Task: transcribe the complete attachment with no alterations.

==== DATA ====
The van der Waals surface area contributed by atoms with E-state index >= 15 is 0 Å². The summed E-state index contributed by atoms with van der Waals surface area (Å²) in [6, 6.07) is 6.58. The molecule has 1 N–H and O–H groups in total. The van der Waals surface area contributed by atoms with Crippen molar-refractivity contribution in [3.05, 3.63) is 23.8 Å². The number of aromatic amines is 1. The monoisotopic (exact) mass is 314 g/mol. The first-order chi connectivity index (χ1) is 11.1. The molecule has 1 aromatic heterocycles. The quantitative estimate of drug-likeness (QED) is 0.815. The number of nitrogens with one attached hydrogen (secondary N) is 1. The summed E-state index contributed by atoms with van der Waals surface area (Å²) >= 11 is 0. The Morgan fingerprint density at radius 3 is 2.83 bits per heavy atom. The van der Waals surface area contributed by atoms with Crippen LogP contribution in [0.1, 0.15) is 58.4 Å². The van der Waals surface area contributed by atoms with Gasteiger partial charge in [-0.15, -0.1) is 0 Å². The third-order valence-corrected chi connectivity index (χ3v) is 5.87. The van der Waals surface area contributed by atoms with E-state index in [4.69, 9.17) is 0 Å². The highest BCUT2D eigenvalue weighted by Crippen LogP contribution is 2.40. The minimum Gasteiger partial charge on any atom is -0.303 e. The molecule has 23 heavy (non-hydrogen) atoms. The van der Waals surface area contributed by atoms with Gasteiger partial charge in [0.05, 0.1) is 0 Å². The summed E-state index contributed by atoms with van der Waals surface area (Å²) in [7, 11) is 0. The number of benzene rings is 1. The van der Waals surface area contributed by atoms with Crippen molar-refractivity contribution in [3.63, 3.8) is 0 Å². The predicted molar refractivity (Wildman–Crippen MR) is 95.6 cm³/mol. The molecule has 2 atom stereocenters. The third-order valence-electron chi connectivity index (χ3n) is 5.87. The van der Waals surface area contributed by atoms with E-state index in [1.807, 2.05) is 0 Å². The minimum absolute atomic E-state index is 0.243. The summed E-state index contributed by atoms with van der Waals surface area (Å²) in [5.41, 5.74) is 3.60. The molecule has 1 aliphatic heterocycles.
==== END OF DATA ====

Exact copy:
The van der Waals surface area contributed by atoms with E-state index >= 15 is 0 Å². The summed E-state index contributed by atoms with van der Waals surface area (Å²) in [6, 6.07) is 6.58. The molecule has 1 N–H and O–H groups in total. The van der Waals surface area contributed by atoms with Crippen molar-refractivity contribution in [3.05, 3.63) is 23.8 Å². The number of aromatic amines is 1. The monoisotopic (exact) mass is 314 g/mol. The first-order chi connectivity index (χ1) is 11.1. The molecule has 1 aromatic heterocycles. The quantitative estimate of drug-likeness (QED) is 0.815. The number of nitrogens with one attached hydrogen (secondary N) is 1. The summed E-state index contributed by atoms with van der Waals surface area (Å²) >= 11 is 0. The Morgan fingerprint density at radius 3 is 2.83 bits per heavy atom. The van der Waals surface area contributed by atoms with Crippen LogP contribution in [0.1, 0.15) is 58.4 Å². The van der Waals surface area contributed by atoms with Gasteiger partial charge in [-0.15, -0.1) is 0 Å². The third-order valence-corrected chi connectivity index (χ3v) is 5.87. The van der Waals surface area contributed by atoms with E-state index in [4.69, 9.17) is 0 Å². The highest BCUT2D eigenvalue weighted by Crippen LogP contribution is 2.40. The minimum Gasteiger partial charge on any atom is -0.303 e. The molecule has 23 heavy (non-hydrogen) atoms. The van der Waals surface area contributed by atoms with Gasteiger partial charge in [0.05, 0.1) is 0 Å². The summed E-state index contributed by atoms with van der Waals surface area (Å²) in [7, 11) is 0. The number of benzene rings is 1. The van der Waals surface area contributed by atoms with Crippen molar-refractivity contribution in [3.63, 3.8) is 0 Å². The predicted molar refractivity (Wildman–Crippen MR) is 95.6 cm³/mol. The molecule has 2 atom stereocenters. The third-order valence-electron chi connectivity index (χ3n) is 5.87. The van der Waals surface area contributed by atoms with E-state index in [1.807, 2.05) is 0 Å². The minimum absolute atomic E-state index is 0.243. The summed E-state index contributed by atoms with van der Waals surface area (Å²) in [5.41, 5.74) is 3.60. The molecule has 1 aliphatic heterocycles.